Here in New England, weather is a constant surprise. With the common phrase, “See all four seasons in a day,” it’s safe to say we keep ice scrapers in our cars year-round — just in case.
If you’re lucky enough to be timing a race from the press box, most weather-related concerns aren’t as pertinent. But many aren’t so lucky. So how do you prepare for unpredictable weather at your races? What measures can be taken to ensure all of your sacred timing equipment is kept safe? There are at least two major elements that could be disastrous to your meet: water and wind.
Rain and Snow
Timers everywhere have stepped up their creativity when it comes to keeping their equipment dry. We’ve seen large Tupperware bins customized to fit a camera, cardboard boxes folded to cover a laptop, entire timing booths set up inside of cars even.
- Lynx Rain Covers – The standard for rain protection, Lynx rain covers come with each photo-finish camera and have proven themselves time and time again. A clear benefit to this style is their snug fit, preventing the wind from carrying them away. Plus, their pliability allows for easy transportation and storage. Added bonus: they have been known to keep snow off the cameras as well!
- Plastic Bags – We’ve heard many different tools for waterproofing, but one item is a unanimous must-have — Garbage bags. No matter what creative setup is in place, plastic garbage bags are always useful in a pinch. Plus, keep your RadioLynx wireless start receivers protected from the rain by using a plastic zip-lock bag with a hole cut in one corner for the antenna.
- Plexi Covers – These tend to have their own set of pros and cons. On the one hand, their sturdiness offers a sure sense of reliability against the rain. Something to consider, though, is their bulkiness. If you have multiple cameras being moved from meet to meet, the hard covers can take up a good amount of storage space. As you can see below, the plexi covers are available for IdentiLynx video cameras too.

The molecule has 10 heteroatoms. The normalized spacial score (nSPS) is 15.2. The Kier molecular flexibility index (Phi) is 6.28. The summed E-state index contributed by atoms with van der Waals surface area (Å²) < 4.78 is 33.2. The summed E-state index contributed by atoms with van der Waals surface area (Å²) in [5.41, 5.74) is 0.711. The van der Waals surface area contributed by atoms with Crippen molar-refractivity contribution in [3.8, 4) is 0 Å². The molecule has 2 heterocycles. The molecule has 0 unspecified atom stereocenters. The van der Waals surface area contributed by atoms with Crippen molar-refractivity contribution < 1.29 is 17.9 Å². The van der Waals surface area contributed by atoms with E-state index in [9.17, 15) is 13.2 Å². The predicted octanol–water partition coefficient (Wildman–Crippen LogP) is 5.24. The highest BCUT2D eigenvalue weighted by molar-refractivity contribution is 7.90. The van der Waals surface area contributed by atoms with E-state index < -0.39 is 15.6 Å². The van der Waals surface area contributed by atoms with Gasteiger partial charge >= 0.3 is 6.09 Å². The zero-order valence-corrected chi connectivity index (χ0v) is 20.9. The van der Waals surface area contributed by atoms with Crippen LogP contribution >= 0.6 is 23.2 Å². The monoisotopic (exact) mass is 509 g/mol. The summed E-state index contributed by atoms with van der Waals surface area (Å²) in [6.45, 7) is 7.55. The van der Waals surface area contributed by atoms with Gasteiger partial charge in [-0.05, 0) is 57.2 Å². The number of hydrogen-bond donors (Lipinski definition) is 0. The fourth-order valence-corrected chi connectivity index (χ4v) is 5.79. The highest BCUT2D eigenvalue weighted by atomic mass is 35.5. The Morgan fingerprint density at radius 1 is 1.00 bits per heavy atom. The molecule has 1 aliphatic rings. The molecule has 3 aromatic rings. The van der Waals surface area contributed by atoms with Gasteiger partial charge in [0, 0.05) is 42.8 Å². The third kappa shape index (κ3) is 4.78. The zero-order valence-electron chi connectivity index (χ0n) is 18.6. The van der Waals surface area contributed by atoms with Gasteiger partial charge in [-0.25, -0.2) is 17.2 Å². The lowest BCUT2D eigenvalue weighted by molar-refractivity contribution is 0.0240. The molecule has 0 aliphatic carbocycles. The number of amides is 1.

You have your camera covered, timing tent up, and finish line area roped off…but then the wind blows. A quick gust at just the right moment can dramatically affect your images if the camera isn’t secured. So how do you prevent gusts from ruining your event?
Every timer has their own preference for securing their precious cameras. Some prefer tripods over ladders, sand bags over ropes tied to stakes (or benches), and the list goes on. And the reason there are so many variations is that it’s not an exact science. So below are just some of the tips that could help with keeping everything in place.
- Tripods – If you’re choosing to mount your camera on a tripod, you can attach a weight to the center to hang down and keep it in place. Alternatively, we’ve seen some timers attach the tripod to a large bucket filled with cement or use cinder blocks at the base of their tripods.
- Step Ladders – Popular among many timers, step ladders offer great stability, plus the option to send people up the ladder to adjust the camera as needed. Though most would suggest using a remote positioner to make camera adjustments. Ladders can easily be weighed down by hanging shot bags or sand bags on the rungs, attaching ropes to stakes, or attaching 5 gallon buckets of water, which can be emptied and stacked for easy transportation.
“My camera sits top a ‘Little Giant’ Ladder. My RadioLynx receiver is also mounted up there. As well as control box. I went to this due to high winds at my track, this platform is very stable and allows for sandbags to be hung from the rungs. It’s also nice when setting up to be able to climb up there.”